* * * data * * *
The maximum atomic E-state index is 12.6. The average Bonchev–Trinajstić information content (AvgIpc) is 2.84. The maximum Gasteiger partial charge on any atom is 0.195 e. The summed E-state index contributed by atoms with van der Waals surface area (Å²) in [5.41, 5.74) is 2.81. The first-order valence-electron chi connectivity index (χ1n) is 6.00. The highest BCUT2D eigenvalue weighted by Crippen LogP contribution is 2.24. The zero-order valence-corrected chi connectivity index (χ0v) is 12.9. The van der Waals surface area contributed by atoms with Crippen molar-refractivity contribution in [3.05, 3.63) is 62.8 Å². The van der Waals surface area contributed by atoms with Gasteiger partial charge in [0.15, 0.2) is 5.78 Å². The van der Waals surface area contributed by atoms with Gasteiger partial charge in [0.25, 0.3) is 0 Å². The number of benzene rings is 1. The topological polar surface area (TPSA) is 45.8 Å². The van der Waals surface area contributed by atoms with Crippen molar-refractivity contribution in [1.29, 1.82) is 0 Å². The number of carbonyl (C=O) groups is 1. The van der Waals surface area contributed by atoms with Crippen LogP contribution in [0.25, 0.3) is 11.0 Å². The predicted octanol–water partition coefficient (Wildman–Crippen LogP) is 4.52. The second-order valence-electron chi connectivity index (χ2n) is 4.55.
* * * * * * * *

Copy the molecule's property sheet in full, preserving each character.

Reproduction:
The maximum atomic E-state index is 12.6. The average Bonchev–Trinajstić information content (AvgIpc) is 2.84. The maximum Gasteiger partial charge on any atom is 0.195 e. The summed E-state index contributed by atoms with van der Waals surface area (Å²) in [5.41, 5.74) is 2.81. The first-order valence-electron chi connectivity index (χ1n) is 6.00. The highest BCUT2D eigenvalue weighted by Crippen LogP contribution is 2.24. The zero-order valence-corrected chi connectivity index (χ0v) is 12.9. The van der Waals surface area contributed by atoms with Crippen molar-refractivity contribution in [3.05, 3.63) is 62.8 Å². The van der Waals surface area contributed by atoms with Gasteiger partial charge in [0.15, 0.2) is 5.78 Å². The van der Waals surface area contributed by atoms with Gasteiger partial charge in [0.25, 0.3) is 0 Å². The number of benzene rings is 1. The topological polar surface area (TPSA) is 45.8 Å². The van der Waals surface area contributed by atoms with Crippen molar-refractivity contribution in [1.29, 1.82) is 0 Å². The number of carbonyl (C=O) groups is 1. The van der Waals surface area contributed by atoms with Crippen LogP contribution in [0.25, 0.3) is 11.0 Å². The predicted octanol–water partition coefficient (Wildman–Crippen LogP) is 4.52. The second-order valence-electron chi connectivity index (χ2n) is 4.55.